He delivered, never hitting the dugout and setting a pilot record by finishing 19 under par. Delivered again in 2005 when the Open returned to St. Andrews won with five shots and then followed that up by winning the 2006 Open Championship at Royal Liverpool in dry conditions that turned fairways into fast-running highways. He responded using irons from the tee for control and kept it beautifully until he finished the victory and cried on the shoulder of the pack, Steve Williams, overwhelmed by his feelings for his father, Earl, who had died a few weeks earlier. before the tournament.

Sixteen years later, Woods is still golf’s biggest star even if only a part-time competitor, still struggling to find shape after the singles car crash in February 2021 that left him seriously injured and doctors considering amputating his right leg.

Back to St. Andrews was one of his primary motivations when he chose to resume his career, making a late decision to participate in this year’s Masters as he shot the opening round 71 before fading to 47th place. He then played in the PGA Championship in May, and withdrew in pain before the final round after shooting 79 Andrews.

Thursday was his first competitive run in nearly two months, and he looked and felt stronger, limping little, if any, throughout the afternoon.

“Yeah, it was a lot easier today, physically, than it was in the other two events, for sure,” Woods said.

While the Old Course isn’t the most physically demanding course with its relatively flat design, the Tour turned out to be an endurance test, lasting just over six hours due to course backups causing Woods and co-playing Max Homa and Matt Fitzpatrick, champion US Open, to wait again and again.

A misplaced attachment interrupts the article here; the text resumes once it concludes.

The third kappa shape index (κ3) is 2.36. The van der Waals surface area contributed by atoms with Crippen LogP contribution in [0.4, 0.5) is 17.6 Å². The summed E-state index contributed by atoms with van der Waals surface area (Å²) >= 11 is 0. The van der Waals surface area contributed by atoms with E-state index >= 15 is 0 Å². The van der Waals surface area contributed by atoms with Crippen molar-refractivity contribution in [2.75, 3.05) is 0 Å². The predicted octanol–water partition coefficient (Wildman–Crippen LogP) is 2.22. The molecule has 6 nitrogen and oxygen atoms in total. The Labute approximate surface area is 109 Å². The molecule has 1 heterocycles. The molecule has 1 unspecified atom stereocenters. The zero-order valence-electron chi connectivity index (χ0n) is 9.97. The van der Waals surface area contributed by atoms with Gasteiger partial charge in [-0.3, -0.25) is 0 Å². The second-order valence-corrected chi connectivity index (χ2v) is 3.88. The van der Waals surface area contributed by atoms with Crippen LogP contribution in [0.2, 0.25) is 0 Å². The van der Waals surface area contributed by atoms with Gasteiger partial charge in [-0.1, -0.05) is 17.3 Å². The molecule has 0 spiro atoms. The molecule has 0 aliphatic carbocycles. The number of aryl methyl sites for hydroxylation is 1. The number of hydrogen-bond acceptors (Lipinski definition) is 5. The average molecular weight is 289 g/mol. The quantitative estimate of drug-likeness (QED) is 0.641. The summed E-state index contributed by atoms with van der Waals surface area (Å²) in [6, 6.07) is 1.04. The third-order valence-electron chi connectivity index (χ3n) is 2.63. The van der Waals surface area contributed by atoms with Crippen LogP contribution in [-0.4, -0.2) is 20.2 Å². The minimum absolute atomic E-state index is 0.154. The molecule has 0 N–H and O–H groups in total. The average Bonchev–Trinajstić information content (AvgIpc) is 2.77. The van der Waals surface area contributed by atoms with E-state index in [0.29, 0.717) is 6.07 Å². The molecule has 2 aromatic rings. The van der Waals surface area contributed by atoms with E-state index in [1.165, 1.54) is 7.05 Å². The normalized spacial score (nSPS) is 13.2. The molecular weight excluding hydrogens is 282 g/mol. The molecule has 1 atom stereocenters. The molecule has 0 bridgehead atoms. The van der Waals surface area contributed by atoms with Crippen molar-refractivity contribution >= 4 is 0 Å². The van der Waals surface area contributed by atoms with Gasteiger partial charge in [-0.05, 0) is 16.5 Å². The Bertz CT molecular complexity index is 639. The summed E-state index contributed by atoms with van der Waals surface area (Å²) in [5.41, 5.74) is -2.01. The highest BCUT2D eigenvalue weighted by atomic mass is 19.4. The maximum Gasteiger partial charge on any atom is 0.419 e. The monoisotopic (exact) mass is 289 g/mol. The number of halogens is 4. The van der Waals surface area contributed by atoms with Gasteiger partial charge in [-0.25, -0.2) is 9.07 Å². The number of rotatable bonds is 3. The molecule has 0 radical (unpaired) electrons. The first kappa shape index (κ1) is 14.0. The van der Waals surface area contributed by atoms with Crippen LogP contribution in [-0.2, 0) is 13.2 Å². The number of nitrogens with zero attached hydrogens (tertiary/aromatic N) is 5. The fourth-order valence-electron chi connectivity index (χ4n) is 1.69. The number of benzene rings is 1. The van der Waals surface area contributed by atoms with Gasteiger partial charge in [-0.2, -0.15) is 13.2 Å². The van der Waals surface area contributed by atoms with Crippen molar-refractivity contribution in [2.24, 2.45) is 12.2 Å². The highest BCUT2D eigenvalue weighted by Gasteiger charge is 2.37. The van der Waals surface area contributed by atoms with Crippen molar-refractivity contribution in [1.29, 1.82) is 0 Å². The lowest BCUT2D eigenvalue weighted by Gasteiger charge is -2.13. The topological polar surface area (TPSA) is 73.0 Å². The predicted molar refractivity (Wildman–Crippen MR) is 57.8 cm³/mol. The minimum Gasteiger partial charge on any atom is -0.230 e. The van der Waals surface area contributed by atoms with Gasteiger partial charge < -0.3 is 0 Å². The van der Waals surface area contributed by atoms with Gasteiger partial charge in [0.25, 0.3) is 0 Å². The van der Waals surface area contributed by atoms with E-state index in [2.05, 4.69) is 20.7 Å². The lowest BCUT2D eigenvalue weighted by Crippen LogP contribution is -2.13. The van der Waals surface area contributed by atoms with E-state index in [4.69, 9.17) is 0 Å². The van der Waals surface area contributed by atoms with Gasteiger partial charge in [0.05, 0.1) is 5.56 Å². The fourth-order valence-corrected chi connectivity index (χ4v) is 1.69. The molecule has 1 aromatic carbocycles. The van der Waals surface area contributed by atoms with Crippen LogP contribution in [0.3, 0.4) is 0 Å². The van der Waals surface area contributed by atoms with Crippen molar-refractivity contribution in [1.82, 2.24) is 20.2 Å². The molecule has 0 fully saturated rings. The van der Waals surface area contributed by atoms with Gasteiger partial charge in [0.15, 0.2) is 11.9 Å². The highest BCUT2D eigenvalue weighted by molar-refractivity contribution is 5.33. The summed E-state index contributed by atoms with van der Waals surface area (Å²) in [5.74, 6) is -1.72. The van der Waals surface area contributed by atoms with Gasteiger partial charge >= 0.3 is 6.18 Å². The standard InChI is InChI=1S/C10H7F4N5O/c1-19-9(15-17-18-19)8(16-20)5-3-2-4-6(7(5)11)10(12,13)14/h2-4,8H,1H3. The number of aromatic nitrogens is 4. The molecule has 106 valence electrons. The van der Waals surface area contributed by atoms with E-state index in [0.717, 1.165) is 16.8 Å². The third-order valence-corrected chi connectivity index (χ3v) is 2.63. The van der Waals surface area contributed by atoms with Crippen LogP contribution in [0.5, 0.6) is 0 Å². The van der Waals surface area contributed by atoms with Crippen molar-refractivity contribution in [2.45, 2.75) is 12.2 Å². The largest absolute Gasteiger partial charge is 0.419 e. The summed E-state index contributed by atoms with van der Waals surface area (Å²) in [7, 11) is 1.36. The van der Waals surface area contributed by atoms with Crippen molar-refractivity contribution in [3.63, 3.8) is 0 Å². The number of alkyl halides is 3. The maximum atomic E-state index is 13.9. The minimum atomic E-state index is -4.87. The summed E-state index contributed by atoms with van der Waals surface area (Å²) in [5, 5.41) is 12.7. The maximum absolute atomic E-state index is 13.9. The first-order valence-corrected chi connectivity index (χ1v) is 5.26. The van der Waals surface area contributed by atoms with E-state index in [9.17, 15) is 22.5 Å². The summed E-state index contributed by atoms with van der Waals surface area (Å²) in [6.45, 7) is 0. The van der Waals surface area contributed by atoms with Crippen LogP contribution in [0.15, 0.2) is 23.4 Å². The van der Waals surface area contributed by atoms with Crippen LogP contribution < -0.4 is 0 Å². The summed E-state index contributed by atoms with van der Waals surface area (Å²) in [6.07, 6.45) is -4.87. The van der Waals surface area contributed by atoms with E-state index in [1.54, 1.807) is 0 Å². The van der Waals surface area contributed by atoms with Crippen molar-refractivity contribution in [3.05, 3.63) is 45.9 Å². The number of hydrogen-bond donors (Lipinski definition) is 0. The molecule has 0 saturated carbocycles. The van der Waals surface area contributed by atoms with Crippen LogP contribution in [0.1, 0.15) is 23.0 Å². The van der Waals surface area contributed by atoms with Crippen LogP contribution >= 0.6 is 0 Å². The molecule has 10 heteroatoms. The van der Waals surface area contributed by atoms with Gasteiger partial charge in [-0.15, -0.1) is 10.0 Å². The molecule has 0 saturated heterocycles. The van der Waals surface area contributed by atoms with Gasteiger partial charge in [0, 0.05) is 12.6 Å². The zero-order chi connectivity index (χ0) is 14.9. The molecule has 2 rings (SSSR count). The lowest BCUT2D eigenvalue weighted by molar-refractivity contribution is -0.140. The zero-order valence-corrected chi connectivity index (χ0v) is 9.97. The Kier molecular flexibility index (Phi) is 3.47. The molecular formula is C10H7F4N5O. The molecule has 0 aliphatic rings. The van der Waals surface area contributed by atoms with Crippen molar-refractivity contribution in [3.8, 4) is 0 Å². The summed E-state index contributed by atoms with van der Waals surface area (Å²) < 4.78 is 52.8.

Homma, the American who finally hit a career-long goal by playing a run with Woods, made the most of the extra time, speaking at length with Woods, who actually looked less bleak at the fullback nine than he did at the top nine.

“If there was anyone else in my group, maybe if only he had died, I would have been complaining all day,” he said, adding that it was his “coolest” day on the golf course.

“It was a day that kind of turned out to be true, except for a few golf matches,” Homa said. “It really felt like a fantasy.”

Woods may have chosen Nightmare, but he provided audio content that was able to be healthy enough to play

“Very meaningful,” he said of his return to St. Andrews. Woods added, “This was always on the calendar to hope he was good enough to play. Me too. I just didn’t do very well.”

But Woods, even dwindling at 46, still has the potential to create goosebumps. You could see and hear him all afternoon – and there was plenty of time to see and hear him – as he moved through the old stadium and fans, often four rows deep behind ropes, lined up with their cell phones up high to take pictures of him, even from a distance. Many of them were parents with children too young to witness Woods at his best. Some carried a stuffed tiger.

“They were really cool, really cool,” Woods said of the show. “Very supportive.”

But the poignant fact is that many of the woods were crying out for the forest they don’t remember and the woods they were watching. Right now, he’s what he never wanted to be: a celebratory golfer, a major star but no longer such a big threat, walking the same green fairways but no longer making the same sparrows and eagles.

As he made his way over the Swilcan Bridge toward the 18th hole late Thursday after a long and stressful day, a woman on a third-floor balcony overlooking the stadium summed up the mood and reality as she screamed from the height: “Tiger!!!! 20000!!! 2005!!!!!”